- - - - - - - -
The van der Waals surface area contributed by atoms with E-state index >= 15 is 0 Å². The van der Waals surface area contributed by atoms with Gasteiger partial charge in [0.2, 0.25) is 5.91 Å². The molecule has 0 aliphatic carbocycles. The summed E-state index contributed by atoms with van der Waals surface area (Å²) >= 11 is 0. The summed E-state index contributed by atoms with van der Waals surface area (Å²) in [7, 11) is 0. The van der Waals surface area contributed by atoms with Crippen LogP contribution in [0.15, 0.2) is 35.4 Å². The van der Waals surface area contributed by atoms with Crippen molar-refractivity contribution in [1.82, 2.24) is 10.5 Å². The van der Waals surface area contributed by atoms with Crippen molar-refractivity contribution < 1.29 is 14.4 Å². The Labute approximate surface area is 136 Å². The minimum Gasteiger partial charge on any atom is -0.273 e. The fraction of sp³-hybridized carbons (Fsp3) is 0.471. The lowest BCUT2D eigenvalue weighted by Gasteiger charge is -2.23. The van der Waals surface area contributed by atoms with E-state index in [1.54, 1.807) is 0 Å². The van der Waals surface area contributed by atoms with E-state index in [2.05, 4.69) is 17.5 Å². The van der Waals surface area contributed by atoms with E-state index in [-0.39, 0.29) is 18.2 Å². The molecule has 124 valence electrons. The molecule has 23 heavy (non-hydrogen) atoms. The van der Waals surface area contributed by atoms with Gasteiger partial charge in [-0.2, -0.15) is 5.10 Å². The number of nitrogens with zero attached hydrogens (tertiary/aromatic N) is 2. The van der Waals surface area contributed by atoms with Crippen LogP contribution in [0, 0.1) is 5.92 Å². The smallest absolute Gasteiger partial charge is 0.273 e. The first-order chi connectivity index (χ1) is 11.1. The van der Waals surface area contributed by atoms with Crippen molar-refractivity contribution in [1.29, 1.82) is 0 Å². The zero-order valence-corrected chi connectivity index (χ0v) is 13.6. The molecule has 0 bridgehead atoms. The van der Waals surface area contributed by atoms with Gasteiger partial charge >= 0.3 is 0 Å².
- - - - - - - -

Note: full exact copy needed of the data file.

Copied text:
The van der Waals surface area contributed by atoms with E-state index >= 15 is 0 Å². The van der Waals surface area contributed by atoms with Gasteiger partial charge in [0.2, 0.25) is 5.91 Å². The molecule has 0 aliphatic carbocycles. The summed E-state index contributed by atoms with van der Waals surface area (Å²) >= 11 is 0. The summed E-state index contributed by atoms with van der Waals surface area (Å²) in [7, 11) is 0. The van der Waals surface area contributed by atoms with Crippen LogP contribution in [0.15, 0.2) is 35.4 Å². The van der Waals surface area contributed by atoms with Crippen molar-refractivity contribution in [1.82, 2.24) is 10.5 Å². The van der Waals surface area contributed by atoms with Crippen molar-refractivity contribution < 1.29 is 14.4 Å². The Labute approximate surface area is 136 Å². The minimum Gasteiger partial charge on any atom is -0.273 e. The fraction of sp³-hybridized carbons (Fsp3) is 0.471. The lowest BCUT2D eigenvalue weighted by Gasteiger charge is -2.23. The van der Waals surface area contributed by atoms with E-state index in [1.54, 1.807) is 0 Å². The van der Waals surface area contributed by atoms with E-state index in [2.05, 4.69) is 17.5 Å². The van der Waals surface area contributed by atoms with E-state index in [-0.39, 0.29) is 18.2 Å². The molecule has 124 valence electrons. The molecule has 23 heavy (non-hydrogen) atoms. The van der Waals surface area contributed by atoms with Gasteiger partial charge in [-0.2, -0.15) is 5.10 Å². The number of nitrogens with zero attached hydrogens (tertiary/aromatic N) is 2. The van der Waals surface area contributed by atoms with Crippen LogP contribution in [0, 0.1) is 5.92 Å². The smallest absolute Gasteiger partial charge is 0.273 e. The first-order chi connectivity index (χ1) is 11.1. The van der Waals surface area contributed by atoms with Crippen molar-refractivity contribution in [1.29, 1.82) is 0 Å². The zero-order valence-corrected chi connectivity index (χ0v) is 13.6. The molecule has 0 bridgehead atoms. The van der Waals surface area contributed by atoms with Gasteiger partial charge >= 0.3 is 0 Å².